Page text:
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Risk for breast cancer is higher for some survivors of childhood cancer than it is for people of the same age in the general population. Here’s what you need to know to assess your risk and help prevent breast cancer.
Research has shown that people who received radiation to the chest for cancer in childhood, adolescence, or young adulthood have a higher risk for breast cancer than people of the same age who never had radiation. Risk increases with higher doses of radiation.
Other factors, which apply to all women (not just those who had radiation to the chest), include:
Additional factors that might be linked with breast cancer
Risk for breast cancer begins to increase five to nine years after radiation and continues to rise thereafter. This means that survivors of childhood cancer who develop breast cancer do so at a much younger age (usually between 30 to 40 years old) than women who never received radiation (usually age 50 or older).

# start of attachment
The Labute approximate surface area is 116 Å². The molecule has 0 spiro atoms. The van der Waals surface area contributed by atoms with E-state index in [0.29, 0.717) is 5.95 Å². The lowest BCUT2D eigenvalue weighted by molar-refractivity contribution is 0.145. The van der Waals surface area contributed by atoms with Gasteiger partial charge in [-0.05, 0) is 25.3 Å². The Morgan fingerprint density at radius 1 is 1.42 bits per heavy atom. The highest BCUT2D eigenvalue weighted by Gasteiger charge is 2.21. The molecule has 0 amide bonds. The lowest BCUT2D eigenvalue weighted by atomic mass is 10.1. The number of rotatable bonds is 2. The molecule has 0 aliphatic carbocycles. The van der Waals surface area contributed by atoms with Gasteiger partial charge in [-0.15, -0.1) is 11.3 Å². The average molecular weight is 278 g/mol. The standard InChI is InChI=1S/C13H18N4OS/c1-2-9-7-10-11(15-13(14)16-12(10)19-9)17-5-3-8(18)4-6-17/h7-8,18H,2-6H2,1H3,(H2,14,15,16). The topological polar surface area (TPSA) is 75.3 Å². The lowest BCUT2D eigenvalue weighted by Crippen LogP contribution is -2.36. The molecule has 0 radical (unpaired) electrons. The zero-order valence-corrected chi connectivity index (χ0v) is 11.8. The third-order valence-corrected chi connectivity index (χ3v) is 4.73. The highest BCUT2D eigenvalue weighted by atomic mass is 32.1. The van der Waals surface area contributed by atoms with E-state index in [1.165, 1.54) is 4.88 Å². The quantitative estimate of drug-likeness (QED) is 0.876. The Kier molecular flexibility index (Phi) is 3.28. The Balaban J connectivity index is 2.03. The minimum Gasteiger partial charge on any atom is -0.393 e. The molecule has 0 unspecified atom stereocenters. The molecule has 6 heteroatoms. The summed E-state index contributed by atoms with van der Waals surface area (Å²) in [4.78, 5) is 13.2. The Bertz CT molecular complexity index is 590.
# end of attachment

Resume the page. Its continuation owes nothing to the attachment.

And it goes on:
Although most people who received radiation to the chest won’t develop breast cancer, it’s still important to monitor your breasts. That way, if a cancer occurs it is more likely to be found early when it’s easiest to treat. There are also healthy choices that you can make to lower your risk.
Discuss Screening with Your Doctor
Check your treatment records to find out how much radiation you received for childhood cancer. When calculating your radiation exposure, make sure to include any radiation from total body irradiation. It’s also a good idea to arrange for your doctor to get a written summary of your cancer treatment (see related Health Link: “Long-Term Follow-Up after Childhood Cancer”).
Follow these screening guidelines if you received radiation to the chest at doses of 20 Gy (3000 cGy/rads) or higher:
Make Healthy Lifestyle Choices
The following lifestyle changes may help lower risk for breast cancer. They will also help you stay as healthy as possible.
Be sure to talk with your doctor if you have questions about your risk for breast cancer and how to protect your health.
Read more about Breast Cancer...